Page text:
self.column_type_formatters. so if you want other models to inherit a customization you can create the property as an instance variable.
column_formatters expects a dictionary of Object types as the key and the corresponding display value we want as the value
typefmt.BASE_FORMATTERS provides sane default formats for the various types of fields our model has. This list includes formatters for
bools and other python data types.
We simply updated the dictionary with our own custom format for datetime objects and left the rest to flask admin to handle.
To accomplish the last improvement, We have to make use of a feature in SQLAlchemy called hybrid_property
hybrid_property can be thought of as a computable column. At the database layer, the column doesn’t exist but we can use it almost like any other field in our model.
Let’s modify the
Topics model in the models.py file
hybrid_property decorator tells SQLAlchemy that we want to use the return value of
total_vote_count as a column of the model not just a plain property of the class
The key part of the hybrid_property is the the decorator
@total_vote_count.expression. Depending on how complex the
hybrid_property is and how we compute the values, we might need a
hybrid_property expression (For simple computed values based on fields of the model it’s not necessary, flask-admin can figure out how to sort the column)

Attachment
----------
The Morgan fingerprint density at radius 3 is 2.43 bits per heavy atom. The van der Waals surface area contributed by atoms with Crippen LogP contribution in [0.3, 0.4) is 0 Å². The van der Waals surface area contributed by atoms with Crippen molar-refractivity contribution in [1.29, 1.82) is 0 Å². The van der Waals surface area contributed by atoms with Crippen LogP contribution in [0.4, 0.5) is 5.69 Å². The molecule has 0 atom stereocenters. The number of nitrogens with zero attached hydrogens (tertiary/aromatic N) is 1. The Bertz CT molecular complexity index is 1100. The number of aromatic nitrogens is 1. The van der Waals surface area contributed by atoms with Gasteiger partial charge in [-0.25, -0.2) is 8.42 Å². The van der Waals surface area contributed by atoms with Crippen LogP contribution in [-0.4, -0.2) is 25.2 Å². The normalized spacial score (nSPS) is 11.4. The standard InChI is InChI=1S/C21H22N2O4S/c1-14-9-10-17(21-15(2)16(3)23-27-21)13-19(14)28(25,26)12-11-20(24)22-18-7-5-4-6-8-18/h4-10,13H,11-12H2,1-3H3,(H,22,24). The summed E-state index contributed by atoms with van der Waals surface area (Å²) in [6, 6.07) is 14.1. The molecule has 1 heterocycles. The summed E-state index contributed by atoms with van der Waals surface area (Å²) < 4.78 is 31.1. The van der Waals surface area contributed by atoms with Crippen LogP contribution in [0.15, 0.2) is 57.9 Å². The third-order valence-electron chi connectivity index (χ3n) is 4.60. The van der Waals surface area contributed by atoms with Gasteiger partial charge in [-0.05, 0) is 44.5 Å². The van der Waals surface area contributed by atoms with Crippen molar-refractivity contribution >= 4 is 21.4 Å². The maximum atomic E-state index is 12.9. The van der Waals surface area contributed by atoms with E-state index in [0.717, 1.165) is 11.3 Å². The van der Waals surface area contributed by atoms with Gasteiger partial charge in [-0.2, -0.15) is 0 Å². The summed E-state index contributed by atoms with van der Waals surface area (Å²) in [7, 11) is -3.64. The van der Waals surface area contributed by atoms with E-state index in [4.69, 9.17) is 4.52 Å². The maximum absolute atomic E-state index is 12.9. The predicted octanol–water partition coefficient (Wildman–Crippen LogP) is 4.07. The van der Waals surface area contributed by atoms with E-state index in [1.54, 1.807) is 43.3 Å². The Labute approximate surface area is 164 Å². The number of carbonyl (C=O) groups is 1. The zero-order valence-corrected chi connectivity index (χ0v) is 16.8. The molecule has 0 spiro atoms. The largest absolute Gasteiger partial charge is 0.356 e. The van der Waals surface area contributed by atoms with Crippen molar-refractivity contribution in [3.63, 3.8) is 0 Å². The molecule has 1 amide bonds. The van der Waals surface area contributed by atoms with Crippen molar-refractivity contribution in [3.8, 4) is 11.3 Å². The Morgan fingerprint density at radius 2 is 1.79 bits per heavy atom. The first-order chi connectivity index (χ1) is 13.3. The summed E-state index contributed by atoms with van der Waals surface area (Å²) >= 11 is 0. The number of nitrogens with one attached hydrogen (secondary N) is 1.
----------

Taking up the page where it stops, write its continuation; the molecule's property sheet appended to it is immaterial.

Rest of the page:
The expression must return
SQL that would be used by flask-admin to sort the column properly, if you don’t need the sorting you can just leave out the expression part.
So in this case we’re returning SQL that’s similar to this:
So with that information, flask-admin would be able to sort the Topics by the total number of votes they have.
Don’t forget to add this to the
TopicView class in
colum_list to show the new column
to_json method of the model has been modified to use the new hybrid property
We’ve come to the end of this part, this post was a gentle introduction to flask-admin and what you can do with it. you also saw how you can restrict each user to a single vote on a poll.
Everything about flask admin is customizable, to keep this tutorial brief i didn’t talk about customizing the templates but if you’re wondering how “customizable” flask admin templates are here are two screenshots of an admin dashboard built with flask admin.
There’s a so much to explore. Redis CLI is even integrated with flask admin!.
Now that you know about flask admin, try to resist the urge to use it for your general/public user’s admin dashboard. If you know 101% of what you’re doing, there’s actually nothing wrong with using it, but have it at the back of your head that you’ll probably spend more time customizing flask admin compared to the time you’ll spend rolling your own admin dashboard from scratch.
You also run the risk of users gaining access or seeing things they aren’t supposed to see.
Flask admin is more suitable for admins or users that you can trust
In the next part, we’re going to talk about flask blueprints, when and why you should use them in your flask application. see you there!